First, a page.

Monday, March 12, 2012

The market for Esherick

George Nakashima popped up on my radar pretty quickly, as did Sam Maloof. And there's sustained interest in their works, in part, I think, because they had a very recognizable style, and because they were successful enough as woodworkers to have enduring legacies. There may be another reason, too, which I'll get into in a minute. After these two gentlemen, if you spend enough time looking into craft furniture, you'll also run across Wharton Esherick. Esherick made furniture, but he started out as a fine artist... first a painter, and from there he moved on to sculpture, and ultimately to building furniture that has a very sculptural feel.

The first piece of his that really caught my eye was a 3 step, spiral library ladder, that I found in a book from the 1960's. (As it turns out, it's a pretty well known piece, of which he produced several. The one pictured above was sold at auction last year for just shy of $120,000.) Some of Esherick's furniture is very clean and approachable, and some of it is very... experimental. But his experiments clearly drove him in a very good direction. And in the end, that's inspiring. Not every experiment will come out as planned... that's why they're experiments. And if you're paying attention, you'll learn from them, as Esherick clearly did. I'm still reading about him, so I'm not going to say much more about him for now. But I wanted to put his name out there, because I don't see it enough.

While Esherick's work is clearly well known among those with a taste for fine craft furniture, I don't read much about him in mainstream woodworking literature. I suspect that the first reason is because his work is sculptural, and it doesn't lend itself very directly to hobby woodworkers, because it doesn't lend itself well to marketable machine techniques: the bread and butter of the advertising industry. There are DVDs and source material out there on how to build Sam Maloof's chairs, and you can even buy the special tapered router bits he used to join the back legs. This is all for sale. Looking at Nakashima's work, his taste in wood, and his ability to use it to best effect, it's clear that he was a true artist. But it's not hard for a hobbyist with basic machinery to reverse engineer and make an inferior version that still looks reasonably attractive. Much like the rash of Roubo benches I wrote about, I think these are potential examples of more consumer hobby woodworking, because the directions are out there. The industry promotes specific projects and styles that lend themselves to a technique or tool that's for sale, so that the readers at home can "Build Your Own! In a Weekend!" I'm not knocking on anyone who wants to build their own furniture. But I do feel the need to draw a line between following directions, and original work.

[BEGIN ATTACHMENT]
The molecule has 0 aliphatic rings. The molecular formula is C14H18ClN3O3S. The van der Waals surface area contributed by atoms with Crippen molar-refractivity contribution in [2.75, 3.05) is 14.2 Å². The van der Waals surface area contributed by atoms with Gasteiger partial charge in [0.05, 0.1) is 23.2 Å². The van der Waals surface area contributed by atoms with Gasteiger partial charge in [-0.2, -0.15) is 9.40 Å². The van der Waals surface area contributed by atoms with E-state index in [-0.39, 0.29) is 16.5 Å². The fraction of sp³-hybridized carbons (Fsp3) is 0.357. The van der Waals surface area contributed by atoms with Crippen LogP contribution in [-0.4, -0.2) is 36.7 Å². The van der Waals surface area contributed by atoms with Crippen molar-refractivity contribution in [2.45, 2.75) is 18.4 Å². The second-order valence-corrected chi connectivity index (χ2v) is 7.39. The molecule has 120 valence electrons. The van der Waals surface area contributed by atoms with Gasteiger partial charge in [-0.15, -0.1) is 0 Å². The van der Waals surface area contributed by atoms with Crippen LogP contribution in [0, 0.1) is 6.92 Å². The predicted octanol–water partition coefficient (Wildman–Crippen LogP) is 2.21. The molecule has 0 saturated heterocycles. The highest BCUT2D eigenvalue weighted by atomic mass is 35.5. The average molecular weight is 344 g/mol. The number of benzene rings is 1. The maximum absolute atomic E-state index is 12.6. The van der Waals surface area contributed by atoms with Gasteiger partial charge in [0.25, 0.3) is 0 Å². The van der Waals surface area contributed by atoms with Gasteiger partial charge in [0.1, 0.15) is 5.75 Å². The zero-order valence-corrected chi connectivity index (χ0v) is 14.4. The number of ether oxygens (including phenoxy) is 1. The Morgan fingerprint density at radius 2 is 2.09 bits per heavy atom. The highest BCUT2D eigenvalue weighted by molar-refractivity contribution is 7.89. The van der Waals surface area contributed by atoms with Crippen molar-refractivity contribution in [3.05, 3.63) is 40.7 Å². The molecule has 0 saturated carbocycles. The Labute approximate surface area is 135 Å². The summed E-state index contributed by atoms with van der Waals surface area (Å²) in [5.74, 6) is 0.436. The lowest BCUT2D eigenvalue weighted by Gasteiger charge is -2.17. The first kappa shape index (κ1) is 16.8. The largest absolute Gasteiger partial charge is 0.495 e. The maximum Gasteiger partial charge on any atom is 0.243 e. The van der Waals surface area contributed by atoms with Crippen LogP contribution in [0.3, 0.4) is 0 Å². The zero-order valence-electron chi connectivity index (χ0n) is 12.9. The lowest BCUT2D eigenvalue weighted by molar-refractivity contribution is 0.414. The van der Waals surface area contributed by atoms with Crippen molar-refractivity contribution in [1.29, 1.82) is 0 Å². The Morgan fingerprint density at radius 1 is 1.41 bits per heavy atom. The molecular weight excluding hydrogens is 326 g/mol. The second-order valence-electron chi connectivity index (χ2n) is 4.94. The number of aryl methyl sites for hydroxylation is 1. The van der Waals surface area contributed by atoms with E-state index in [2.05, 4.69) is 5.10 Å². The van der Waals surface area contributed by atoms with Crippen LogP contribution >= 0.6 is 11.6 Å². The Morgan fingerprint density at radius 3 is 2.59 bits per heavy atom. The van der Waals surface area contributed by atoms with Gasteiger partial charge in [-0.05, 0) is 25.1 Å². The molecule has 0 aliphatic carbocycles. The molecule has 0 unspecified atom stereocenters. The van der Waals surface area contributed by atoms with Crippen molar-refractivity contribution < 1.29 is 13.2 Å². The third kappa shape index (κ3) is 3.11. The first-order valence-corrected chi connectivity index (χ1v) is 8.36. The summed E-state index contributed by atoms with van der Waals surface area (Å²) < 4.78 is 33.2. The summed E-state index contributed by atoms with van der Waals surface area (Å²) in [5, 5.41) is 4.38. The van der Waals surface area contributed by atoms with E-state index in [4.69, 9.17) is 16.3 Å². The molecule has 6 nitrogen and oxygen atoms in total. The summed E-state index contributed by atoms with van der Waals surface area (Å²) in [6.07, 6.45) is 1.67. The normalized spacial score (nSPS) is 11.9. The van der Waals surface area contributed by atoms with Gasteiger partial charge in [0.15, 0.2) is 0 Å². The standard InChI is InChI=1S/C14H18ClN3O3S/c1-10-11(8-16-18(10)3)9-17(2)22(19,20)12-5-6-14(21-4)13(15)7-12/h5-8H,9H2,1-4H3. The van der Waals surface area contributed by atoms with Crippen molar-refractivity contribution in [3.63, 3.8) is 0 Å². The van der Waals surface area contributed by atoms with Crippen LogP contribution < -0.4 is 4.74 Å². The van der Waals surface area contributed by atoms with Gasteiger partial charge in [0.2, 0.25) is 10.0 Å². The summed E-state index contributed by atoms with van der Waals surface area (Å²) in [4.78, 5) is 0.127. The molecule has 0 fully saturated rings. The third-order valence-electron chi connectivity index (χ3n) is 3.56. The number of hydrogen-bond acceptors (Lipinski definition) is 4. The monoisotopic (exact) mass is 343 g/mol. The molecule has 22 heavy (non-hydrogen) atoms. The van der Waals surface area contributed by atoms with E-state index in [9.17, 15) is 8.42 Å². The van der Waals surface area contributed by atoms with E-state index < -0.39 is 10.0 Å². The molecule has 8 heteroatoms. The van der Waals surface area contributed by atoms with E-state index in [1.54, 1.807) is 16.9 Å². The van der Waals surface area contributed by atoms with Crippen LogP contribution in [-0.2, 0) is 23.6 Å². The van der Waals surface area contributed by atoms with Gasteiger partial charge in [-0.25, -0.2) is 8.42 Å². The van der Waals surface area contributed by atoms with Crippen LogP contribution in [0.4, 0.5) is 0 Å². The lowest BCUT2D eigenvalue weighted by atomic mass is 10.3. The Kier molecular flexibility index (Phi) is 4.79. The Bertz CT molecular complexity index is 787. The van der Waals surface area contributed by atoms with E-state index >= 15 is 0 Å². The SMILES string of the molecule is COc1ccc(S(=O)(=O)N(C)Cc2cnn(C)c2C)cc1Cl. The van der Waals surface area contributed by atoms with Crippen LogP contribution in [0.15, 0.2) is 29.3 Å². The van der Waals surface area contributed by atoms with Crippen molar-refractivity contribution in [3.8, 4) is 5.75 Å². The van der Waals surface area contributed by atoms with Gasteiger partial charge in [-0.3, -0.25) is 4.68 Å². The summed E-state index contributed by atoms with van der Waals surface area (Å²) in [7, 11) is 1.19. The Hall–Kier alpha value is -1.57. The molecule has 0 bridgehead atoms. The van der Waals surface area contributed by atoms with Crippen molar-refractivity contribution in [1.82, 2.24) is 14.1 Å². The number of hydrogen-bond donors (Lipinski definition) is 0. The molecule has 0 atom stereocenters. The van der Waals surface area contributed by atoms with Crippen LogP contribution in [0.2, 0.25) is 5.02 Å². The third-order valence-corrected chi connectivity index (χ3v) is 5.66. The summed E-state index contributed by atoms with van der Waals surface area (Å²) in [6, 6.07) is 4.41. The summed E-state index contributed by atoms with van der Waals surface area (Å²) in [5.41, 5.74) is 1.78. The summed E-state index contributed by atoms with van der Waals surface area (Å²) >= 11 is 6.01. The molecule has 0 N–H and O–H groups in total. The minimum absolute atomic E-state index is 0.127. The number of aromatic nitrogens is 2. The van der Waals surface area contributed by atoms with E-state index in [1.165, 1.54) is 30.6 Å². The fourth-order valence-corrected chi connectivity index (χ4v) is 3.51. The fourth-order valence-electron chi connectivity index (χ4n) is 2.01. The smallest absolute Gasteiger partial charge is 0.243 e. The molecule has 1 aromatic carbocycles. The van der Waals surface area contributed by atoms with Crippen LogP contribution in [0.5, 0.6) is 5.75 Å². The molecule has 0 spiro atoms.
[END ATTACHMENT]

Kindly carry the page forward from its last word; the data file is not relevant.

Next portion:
But the other issue I see at play here is that there isn't really a good market for trial and error, and experimentation.  Most hobby woodworkers I've talked to bought their jigs and tools with projects in mind. They weren't really interested in the jigs, so much as they were interested in the chair that the jig would help them build. The process is just an obstacle to be overcome with an off the shelf tool, and not necessarily worthy of admiration or study in its own right. Consumer woodworking in this regard is a sort of middle man for many people who really just want better furniture. So, the magazines and catalogs will provide them with projects (products) that are already designed, drafted, and come with stock lists all made up, so there's not much thinking or creativity required. The creative part has all been done, and so most of the 'bugs' (and, by association, much of the risk of error) have been worked out. It becomes an exercise in kit making and assembly. These folks aren't really engaged in figuring out how to make the thing they're making: They're making the parts they were told to make, and assembling them in the way they were told, and hoping that nothing goes too horribly awry.

Esherick's work doesn't really lend itself to that kind of mentality.


Chris Schwarz said...


As someone who has worked on the editorial side of media his entire life, I know that it's very easy for people to connect the don't between advertising and editorial. And it starts to look like a conspiracy real quick.

It's not that simple. The reason that woodworking magazines have simple projects suited for machines is the readers are beginners. There will always be more beginners in a craft than experts. Most people (like yourself) graduate out of the magazines.

If there were a conspiracy, then advertising-free magazines such as Shopnotes and Woodsmith would be filled with cool stuff. Not no. It's all straight-line stuff.

Great post. Esherick was a pioneer. Also look around for Wendell Castle.

JW said...

Thanks, Chris.

Castle's on my short list.

robert said...


One magazine that has moved beyond the simple, straight-line stuff, and has interesting and inspirational work is Woodworker West Magazine. I'm sure you know about this publication, but it is worth a mention. The articles are ok (banal- like most woodworking mags), but the profiles of craftsmen and the work they picture are very cool.

Best regards,